‘The assertions left me feeling uncomfortable’

I don’t generally like to say that all millenials are snowflakes, because (a) I know some that are not, and (b) it doesn’t help in getting young people on your side to tar all of them with the same brush.

So when the Head of Gresham’s School attacked millenials for being snowflakes, I was somewhat sympathetic to this reply:

Rebecca Lawrence, who attended Gresham’s between 2007 and 2011, before Mr Robb was head teacher, hit back in an article on the blogging site Medium.

She said: ‘Negative stereotypes of millennials are two a penny and you don’t have to look far to find the source.

It’s disheartening for anyone to hear, whether it’s their head teacher or one they’re linked with.

I feel like he’s in a Gresham’s bubble, maybe children at his school are privileged and so are more entitled but he shouldn’t generalise our generation from a few’.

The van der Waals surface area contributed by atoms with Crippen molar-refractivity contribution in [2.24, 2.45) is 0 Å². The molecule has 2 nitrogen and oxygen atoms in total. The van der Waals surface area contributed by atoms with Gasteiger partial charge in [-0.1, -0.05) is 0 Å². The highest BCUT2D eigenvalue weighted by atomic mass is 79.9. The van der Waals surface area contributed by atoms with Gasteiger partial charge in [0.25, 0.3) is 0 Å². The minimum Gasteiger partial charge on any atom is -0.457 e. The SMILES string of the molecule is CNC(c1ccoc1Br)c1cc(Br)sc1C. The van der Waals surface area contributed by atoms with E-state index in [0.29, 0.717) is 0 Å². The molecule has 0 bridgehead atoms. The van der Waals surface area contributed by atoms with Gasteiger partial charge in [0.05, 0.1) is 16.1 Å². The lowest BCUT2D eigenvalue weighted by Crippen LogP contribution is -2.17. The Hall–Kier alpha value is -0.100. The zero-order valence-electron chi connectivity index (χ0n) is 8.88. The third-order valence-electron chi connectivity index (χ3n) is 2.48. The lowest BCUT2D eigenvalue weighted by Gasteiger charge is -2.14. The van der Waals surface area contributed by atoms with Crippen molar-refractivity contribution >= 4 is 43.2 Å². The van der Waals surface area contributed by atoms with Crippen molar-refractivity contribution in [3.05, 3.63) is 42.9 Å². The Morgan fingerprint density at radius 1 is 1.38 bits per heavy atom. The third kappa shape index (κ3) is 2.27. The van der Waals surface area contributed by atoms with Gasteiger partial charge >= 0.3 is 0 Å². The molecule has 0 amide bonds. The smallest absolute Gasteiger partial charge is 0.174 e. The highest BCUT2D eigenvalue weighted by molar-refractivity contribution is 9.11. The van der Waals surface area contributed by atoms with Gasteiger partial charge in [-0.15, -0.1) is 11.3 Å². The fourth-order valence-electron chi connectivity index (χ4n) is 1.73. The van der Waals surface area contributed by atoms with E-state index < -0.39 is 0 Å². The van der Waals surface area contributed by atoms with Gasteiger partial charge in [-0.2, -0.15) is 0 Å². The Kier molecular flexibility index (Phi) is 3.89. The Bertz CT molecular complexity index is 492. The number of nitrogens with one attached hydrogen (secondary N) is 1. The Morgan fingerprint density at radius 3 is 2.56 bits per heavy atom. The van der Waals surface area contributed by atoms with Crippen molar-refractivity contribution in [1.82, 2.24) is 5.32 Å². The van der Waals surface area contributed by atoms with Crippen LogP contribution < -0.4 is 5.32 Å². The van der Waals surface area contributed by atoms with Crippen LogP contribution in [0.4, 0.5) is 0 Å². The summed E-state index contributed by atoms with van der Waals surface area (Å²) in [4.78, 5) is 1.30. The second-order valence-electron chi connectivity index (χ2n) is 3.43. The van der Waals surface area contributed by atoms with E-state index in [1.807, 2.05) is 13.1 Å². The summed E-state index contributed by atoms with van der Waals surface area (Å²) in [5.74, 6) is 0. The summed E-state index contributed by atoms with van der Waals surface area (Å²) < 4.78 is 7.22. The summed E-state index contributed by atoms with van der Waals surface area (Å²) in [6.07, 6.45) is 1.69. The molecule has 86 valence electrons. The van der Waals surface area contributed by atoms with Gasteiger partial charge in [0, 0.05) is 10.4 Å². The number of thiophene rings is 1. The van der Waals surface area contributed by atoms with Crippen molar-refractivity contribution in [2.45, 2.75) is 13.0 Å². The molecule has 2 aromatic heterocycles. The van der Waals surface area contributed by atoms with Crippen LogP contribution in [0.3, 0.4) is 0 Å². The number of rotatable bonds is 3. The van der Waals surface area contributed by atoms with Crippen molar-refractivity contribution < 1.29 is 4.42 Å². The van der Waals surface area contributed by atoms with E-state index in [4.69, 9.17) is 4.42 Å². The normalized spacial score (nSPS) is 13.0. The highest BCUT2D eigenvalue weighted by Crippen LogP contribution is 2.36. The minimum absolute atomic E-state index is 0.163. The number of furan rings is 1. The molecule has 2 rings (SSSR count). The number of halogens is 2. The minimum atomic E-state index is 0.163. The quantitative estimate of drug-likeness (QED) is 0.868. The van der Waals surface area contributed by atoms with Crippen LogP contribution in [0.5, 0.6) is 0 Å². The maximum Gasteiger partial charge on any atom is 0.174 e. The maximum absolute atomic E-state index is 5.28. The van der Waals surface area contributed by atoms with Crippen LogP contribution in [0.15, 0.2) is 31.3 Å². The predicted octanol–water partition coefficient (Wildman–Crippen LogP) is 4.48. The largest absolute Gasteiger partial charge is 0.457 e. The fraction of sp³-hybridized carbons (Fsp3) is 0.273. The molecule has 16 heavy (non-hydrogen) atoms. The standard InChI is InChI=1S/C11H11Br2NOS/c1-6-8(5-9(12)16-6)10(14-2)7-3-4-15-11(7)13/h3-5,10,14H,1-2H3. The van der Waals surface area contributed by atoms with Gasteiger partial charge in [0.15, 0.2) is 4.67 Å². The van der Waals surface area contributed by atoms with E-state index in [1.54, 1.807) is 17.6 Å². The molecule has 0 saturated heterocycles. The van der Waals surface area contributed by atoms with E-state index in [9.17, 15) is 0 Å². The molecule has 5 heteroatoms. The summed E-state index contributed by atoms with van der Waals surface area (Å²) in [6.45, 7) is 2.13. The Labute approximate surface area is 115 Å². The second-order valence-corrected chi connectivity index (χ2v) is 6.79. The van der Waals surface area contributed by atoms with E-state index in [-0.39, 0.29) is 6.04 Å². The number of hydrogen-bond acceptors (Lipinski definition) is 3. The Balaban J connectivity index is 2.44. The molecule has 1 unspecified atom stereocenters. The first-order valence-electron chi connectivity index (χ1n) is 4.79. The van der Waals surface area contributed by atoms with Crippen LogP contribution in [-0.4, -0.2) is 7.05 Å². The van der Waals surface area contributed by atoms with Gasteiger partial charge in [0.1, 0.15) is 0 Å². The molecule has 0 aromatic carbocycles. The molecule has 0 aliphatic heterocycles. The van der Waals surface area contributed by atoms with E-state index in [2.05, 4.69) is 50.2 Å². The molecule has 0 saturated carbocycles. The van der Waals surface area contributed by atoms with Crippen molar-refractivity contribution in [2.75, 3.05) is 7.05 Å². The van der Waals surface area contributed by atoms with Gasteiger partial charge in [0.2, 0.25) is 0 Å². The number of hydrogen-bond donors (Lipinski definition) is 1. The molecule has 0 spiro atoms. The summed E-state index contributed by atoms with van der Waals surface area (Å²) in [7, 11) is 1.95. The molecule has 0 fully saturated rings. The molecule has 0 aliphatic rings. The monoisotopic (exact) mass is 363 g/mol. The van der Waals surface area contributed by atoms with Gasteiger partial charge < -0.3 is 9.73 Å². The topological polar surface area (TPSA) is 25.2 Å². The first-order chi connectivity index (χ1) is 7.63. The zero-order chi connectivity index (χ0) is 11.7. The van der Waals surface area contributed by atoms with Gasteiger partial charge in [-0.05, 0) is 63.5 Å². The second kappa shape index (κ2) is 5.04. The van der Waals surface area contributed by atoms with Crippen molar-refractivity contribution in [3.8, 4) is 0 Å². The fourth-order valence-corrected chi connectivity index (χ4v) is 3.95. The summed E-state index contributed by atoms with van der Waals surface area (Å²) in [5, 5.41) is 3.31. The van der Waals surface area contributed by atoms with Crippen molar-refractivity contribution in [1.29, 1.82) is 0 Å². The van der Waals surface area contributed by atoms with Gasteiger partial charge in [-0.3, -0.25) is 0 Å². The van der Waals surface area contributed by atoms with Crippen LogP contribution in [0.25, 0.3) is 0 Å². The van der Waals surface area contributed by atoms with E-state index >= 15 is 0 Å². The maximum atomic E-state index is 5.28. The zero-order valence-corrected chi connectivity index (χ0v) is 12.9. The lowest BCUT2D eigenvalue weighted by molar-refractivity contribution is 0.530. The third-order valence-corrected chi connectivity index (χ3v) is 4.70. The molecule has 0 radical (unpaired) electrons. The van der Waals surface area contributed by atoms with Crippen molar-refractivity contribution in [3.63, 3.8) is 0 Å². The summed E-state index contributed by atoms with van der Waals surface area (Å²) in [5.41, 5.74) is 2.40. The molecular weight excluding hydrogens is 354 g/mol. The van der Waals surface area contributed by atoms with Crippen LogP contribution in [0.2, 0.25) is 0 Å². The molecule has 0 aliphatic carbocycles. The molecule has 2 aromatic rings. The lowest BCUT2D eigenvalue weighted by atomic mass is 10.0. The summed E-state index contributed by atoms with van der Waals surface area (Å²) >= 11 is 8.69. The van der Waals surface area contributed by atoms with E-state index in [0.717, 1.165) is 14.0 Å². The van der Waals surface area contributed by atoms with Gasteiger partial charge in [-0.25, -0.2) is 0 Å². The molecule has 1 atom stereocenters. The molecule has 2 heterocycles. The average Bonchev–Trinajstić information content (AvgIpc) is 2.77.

Ms Lawrence, 23, added: ‘It was quite personal to me, as growing up I had a lot of jobs in restaurants and cafes to finance unpaid internships.’

But the fact that not all millenials are snowflakes does not entails that none are. It doesn’t even entail that it’s false that most are snowflakes. And when some of them say things like the following, you have to think that there’s some truth in the claim:

former students were offended by his generalisations, with one penning in reply: ‘These assertions left me feeling uncomfortable.’

Either this ex-student was taking the piss, or he or she has come straight from central casting. And this next guy uses the old brush-off response that’s replaced empirical investigation in the matter of whether exams have become dumbed-down:

Phil Right said ‘Every generation thinks the next one is ‘spoilt, molly-coddled and entitled’.

The generation before the baby-boomers thought that of the baby boomers. And who would deny that they were right about them?

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